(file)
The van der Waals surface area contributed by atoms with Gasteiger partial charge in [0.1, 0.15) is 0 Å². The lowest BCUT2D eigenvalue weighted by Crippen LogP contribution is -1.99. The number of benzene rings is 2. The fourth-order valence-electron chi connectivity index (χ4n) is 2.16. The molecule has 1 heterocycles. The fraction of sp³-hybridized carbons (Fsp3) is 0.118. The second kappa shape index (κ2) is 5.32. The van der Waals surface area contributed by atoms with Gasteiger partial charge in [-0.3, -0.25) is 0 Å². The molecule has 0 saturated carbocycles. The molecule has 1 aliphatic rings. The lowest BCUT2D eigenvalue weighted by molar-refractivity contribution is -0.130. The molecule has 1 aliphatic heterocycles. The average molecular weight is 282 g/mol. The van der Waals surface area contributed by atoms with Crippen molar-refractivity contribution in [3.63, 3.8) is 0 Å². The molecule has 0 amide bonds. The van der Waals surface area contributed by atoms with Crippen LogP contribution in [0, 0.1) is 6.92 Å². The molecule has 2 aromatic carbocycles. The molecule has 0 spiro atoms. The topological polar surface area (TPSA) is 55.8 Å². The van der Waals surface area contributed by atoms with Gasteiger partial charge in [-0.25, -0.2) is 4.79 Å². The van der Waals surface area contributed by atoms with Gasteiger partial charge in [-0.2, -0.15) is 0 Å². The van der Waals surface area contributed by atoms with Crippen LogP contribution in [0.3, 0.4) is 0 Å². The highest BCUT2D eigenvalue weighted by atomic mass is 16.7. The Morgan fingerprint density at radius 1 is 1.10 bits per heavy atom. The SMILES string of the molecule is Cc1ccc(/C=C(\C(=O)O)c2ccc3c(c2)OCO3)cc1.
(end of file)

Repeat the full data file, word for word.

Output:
The van der Waals surface area contributed by atoms with Gasteiger partial charge in [0.1, 0.15) is 0 Å². The lowest BCUT2D eigenvalue weighted by Crippen LogP contribution is -1.99. The number of benzene rings is 2. The fourth-order valence-electron chi connectivity index (χ4n) is 2.16. The molecule has 1 heterocycles. The fraction of sp³-hybridized carbons (Fsp3) is 0.118. The second kappa shape index (κ2) is 5.32. The van der Waals surface area contributed by atoms with Gasteiger partial charge in [-0.3, -0.25) is 0 Å². The molecule has 0 saturated carbocycles. The molecule has 1 aliphatic rings. The lowest BCUT2D eigenvalue weighted by molar-refractivity contribution is -0.130. The molecule has 1 aliphatic heterocycles. The average molecular weight is 282 g/mol. The van der Waals surface area contributed by atoms with Crippen molar-refractivity contribution in [3.63, 3.8) is 0 Å². The molecule has 0 amide bonds. The van der Waals surface area contributed by atoms with Crippen LogP contribution in [0, 0.1) is 6.92 Å². The molecule has 2 aromatic carbocycles. The molecule has 0 spiro atoms. The topological polar surface area (TPSA) is 55.8 Å². The van der Waals surface area contributed by atoms with Gasteiger partial charge in [-0.25, -0.2) is 4.79 Å². The van der Waals surface area contributed by atoms with Gasteiger partial charge in [-0.2, -0.15) is 0 Å². The van der Waals surface area contributed by atoms with Crippen LogP contribution in [0.3, 0.4) is 0 Å². The highest BCUT2D eigenvalue weighted by atomic mass is 16.7. The Morgan fingerprint density at radius 1 is 1.10 bits per heavy atom. The SMILES string of the molecule is Cc1ccc(/C=C(\C(=O)O)c2ccc3c(c2)OCO3)cc1.